Steven Greenhut: Spare me the parades and Reagan statues
SACRAMENTO — This year's Rose Parade featured the Department of Defense's "Freedom Isn't Free" float. While nothing is free when DOD is involved — the B-2 bomber that made a fly-by as parade-goers cheered cost more than twice its weight in gold — the replica of the Korean War Veterans Memorial got me thinking about the state of America's freedoms as we ring in the new year.
The news isn't encouraging. Maintaining a free society involves more than standing up, militarily, to un-free ones. The federal government is indeed a mess, as the "fiscal cliff" drama reminds us. But I'm most concerned about the future of California, given that one party — the party that believes that "more government" is the answer to every question — has dominance in the political system.
Democratic leaders in Sacramento already are taking aim at Proposition 13, as they eye removing tax protections from business-property owners and making it easier for localities to raise property taxes for myriad purposes. Taxation is a freedom issue in that the more government takes from me, the longer I have to work to serve the needs of the bureaucracy.
But your wallets are not the only thing endangered when California's Legislature is in session. Legislators will ramp up their efforts to regulate everything in sight that isn't already regulated. The sheer volume of legislation is staggering. Former talk-radio host Cameron Jackson found that California legislators have passed 12,097 laws since 1993. More than 800 new laws went into effect in California beginning January 1.
Not every new law is an assault on freedom, but the cumulative effect can be daunting. Try starting a business or building something anywhere in this state and you'll quickly learn that freedom isn't free — it's really expensive, as you pay the taxes, conform to the endless regulations and beg for the approval of multiple legislative bodies and bureaucracies.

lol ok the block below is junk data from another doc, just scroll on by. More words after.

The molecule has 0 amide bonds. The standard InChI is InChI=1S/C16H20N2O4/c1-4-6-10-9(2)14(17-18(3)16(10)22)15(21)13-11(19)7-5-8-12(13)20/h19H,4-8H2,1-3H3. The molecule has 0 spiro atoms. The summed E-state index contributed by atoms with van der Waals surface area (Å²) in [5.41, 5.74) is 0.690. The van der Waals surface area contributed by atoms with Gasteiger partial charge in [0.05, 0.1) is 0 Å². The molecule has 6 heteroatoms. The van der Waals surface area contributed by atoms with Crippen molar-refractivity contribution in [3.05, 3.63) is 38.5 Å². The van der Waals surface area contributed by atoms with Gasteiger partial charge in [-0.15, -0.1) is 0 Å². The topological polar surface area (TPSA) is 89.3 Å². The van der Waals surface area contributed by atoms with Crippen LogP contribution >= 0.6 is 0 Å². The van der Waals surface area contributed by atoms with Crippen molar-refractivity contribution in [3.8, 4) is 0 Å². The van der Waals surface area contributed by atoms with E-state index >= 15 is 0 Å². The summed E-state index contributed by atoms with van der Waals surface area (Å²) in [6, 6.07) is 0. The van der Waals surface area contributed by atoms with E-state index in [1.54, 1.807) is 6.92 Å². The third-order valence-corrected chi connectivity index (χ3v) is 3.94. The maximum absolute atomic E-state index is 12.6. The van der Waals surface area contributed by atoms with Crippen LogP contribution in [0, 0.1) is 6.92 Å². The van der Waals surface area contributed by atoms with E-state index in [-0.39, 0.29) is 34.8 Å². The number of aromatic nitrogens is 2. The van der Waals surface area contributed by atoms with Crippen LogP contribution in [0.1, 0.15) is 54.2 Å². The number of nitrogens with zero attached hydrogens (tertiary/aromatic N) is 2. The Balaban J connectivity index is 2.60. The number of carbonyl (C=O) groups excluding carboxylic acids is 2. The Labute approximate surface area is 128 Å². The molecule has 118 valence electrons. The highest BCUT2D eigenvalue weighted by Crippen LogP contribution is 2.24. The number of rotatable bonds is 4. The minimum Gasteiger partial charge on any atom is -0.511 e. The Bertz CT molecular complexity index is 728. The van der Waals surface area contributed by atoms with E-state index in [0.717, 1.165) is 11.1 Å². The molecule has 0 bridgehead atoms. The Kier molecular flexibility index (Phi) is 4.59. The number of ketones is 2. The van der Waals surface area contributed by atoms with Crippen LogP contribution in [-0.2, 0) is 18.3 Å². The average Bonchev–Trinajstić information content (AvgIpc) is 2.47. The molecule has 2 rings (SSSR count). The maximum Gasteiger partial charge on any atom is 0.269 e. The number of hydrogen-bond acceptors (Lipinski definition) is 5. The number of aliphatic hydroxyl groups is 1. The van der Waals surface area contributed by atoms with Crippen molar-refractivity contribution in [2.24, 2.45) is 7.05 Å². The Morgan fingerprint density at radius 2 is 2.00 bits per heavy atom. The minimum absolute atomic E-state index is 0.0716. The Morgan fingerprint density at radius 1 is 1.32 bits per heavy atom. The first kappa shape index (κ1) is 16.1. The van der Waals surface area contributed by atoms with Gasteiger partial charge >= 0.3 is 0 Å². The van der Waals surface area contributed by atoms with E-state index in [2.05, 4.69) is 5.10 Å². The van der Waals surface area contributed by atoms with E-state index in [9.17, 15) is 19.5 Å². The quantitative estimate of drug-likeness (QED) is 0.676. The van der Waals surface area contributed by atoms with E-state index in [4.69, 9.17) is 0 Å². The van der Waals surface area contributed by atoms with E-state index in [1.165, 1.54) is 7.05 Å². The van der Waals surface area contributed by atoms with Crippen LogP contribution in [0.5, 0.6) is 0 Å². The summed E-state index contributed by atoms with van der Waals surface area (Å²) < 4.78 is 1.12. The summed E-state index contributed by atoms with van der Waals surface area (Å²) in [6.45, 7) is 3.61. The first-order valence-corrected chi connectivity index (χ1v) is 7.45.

Most of this year's new laws are ridiculous, unneeded and annoying.
Legislators, for instance, banned the open carrying of unloaded long guns after gun-rights activists staged "open carry" protests to demonstrate their Second Amendment rights.
California parents must now receive information from a government-approved health provider before choosing to exempt their kids from mandated immunizations.
There are new rules on health-care providers mandating that they provide additional medical services and a ban on therapists who provide a therapy that is supposed to cure them of homosexuality. As you can see, there is no area of life so personal that the state Legislature won't intervene.
Just as California's real-estate market is rebounding, emerging from a busting housing bubble caused in large part by government-mandated lending- and land-use practices, we have a package of laws granting homeowners new "rights" not to be foreclosed upon — something that will slow down the natural market-oriented process of foreclosure and resale, and basically enrich lawyers.
Legislators can now get special vanity license plates, but you can no longer use dogs to hunt bear. A few measures actually increase, albeit modestly, your freedoms, such as a bill that allows Californians to sell food products out of their home kitchens, although even this good law adds government oversight.
Republicans didn't have much luck controlling government, but they did pass a law that authorizes a privately funded statute of Ronald Reagan to be erected at the Capitol.
The result of this endless sea of legislation is a society mired in bureaucracy, taxed to the hilt and where the citizenry always is at risk for violating an incomprehensible and miles-deep list of regulations and rules.
As a friend has noted, we have morphed from a nation of laws to a nation of rules.
Personally, I can do with a few less parade floats and Reagan statues and a lot more commitment from Americans to defend our founding principles in Sacramento and Washington, DC.